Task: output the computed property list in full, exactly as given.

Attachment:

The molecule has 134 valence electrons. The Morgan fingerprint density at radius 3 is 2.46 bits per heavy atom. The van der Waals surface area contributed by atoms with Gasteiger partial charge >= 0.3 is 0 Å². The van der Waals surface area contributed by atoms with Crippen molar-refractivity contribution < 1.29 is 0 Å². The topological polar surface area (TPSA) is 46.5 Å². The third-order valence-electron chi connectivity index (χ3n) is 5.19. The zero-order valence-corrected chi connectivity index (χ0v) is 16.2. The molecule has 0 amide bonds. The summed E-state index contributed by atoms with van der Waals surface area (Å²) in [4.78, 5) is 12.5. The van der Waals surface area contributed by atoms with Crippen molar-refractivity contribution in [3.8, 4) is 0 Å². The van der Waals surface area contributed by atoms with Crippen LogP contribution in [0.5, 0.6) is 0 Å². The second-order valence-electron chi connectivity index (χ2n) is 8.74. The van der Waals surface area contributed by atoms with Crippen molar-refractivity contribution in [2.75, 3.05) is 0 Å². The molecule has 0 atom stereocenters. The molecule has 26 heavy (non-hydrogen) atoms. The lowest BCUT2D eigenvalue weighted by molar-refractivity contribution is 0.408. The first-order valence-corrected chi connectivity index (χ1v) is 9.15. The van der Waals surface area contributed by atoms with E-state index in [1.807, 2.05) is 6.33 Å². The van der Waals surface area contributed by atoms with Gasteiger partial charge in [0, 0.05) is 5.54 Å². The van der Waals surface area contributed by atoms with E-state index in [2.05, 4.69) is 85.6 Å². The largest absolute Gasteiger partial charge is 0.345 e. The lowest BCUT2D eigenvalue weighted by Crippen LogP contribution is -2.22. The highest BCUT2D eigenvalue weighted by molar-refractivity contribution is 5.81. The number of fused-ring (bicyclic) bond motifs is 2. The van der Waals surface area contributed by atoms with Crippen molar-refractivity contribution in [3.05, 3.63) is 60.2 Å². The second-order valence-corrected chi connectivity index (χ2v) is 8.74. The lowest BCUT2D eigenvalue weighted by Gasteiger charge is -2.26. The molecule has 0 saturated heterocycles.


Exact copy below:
The molecule has 134 valence electrons. The Morgan fingerprint density at radius 3 is 2.46 bits per heavy atom. The van der Waals surface area contributed by atoms with Gasteiger partial charge >= 0.3 is 0 Å². The van der Waals surface area contributed by atoms with Crippen molar-refractivity contribution < 1.29 is 0 Å². The topological polar surface area (TPSA) is 46.5 Å². The third-order valence-electron chi connectivity index (χ3n) is 5.19. The zero-order valence-corrected chi connectivity index (χ0v) is 16.2. The molecule has 0 amide bonds. The summed E-state index contributed by atoms with van der Waals surface area (Å²) in [4.78, 5) is 12.5. The van der Waals surface area contributed by atoms with Crippen molar-refractivity contribution in [3.8, 4) is 0 Å². The van der Waals surface area contributed by atoms with Crippen LogP contribution in [0.5, 0.6) is 0 Å². The second-order valence-electron chi connectivity index (χ2n) is 8.74. The van der Waals surface area contributed by atoms with Crippen molar-refractivity contribution in [2.75, 3.05) is 0 Å². The molecule has 0 atom stereocenters. The molecule has 26 heavy (non-hydrogen) atoms. The lowest BCUT2D eigenvalue weighted by molar-refractivity contribution is 0.408. The first-order valence-corrected chi connectivity index (χ1v) is 9.15. The van der Waals surface area contributed by atoms with E-state index in [1.807, 2.05) is 6.33 Å². The van der Waals surface area contributed by atoms with Gasteiger partial charge in [0, 0.05) is 5.54 Å². The van der Waals surface area contributed by atoms with E-state index in [2.05, 4.69) is 85.6 Å². The largest absolute Gasteiger partial charge is 0.345 e. The lowest BCUT2D eigenvalue weighted by Crippen LogP contribution is -2.22. The highest BCUT2D eigenvalue weighted by molar-refractivity contribution is 5.81. The number of fused-ring (bicyclic) bond motifs is 2. The van der Waals surface area contributed by atoms with Crippen molar-refractivity contribution in [3.05, 3.63) is 60.2 Å². The second-order valence-corrected chi connectivity index (χ2v) is 8.74. The lowest BCUT2D eigenvalue weighted by Gasteiger charge is -2.26. The molecule has 0 saturated heterocycles.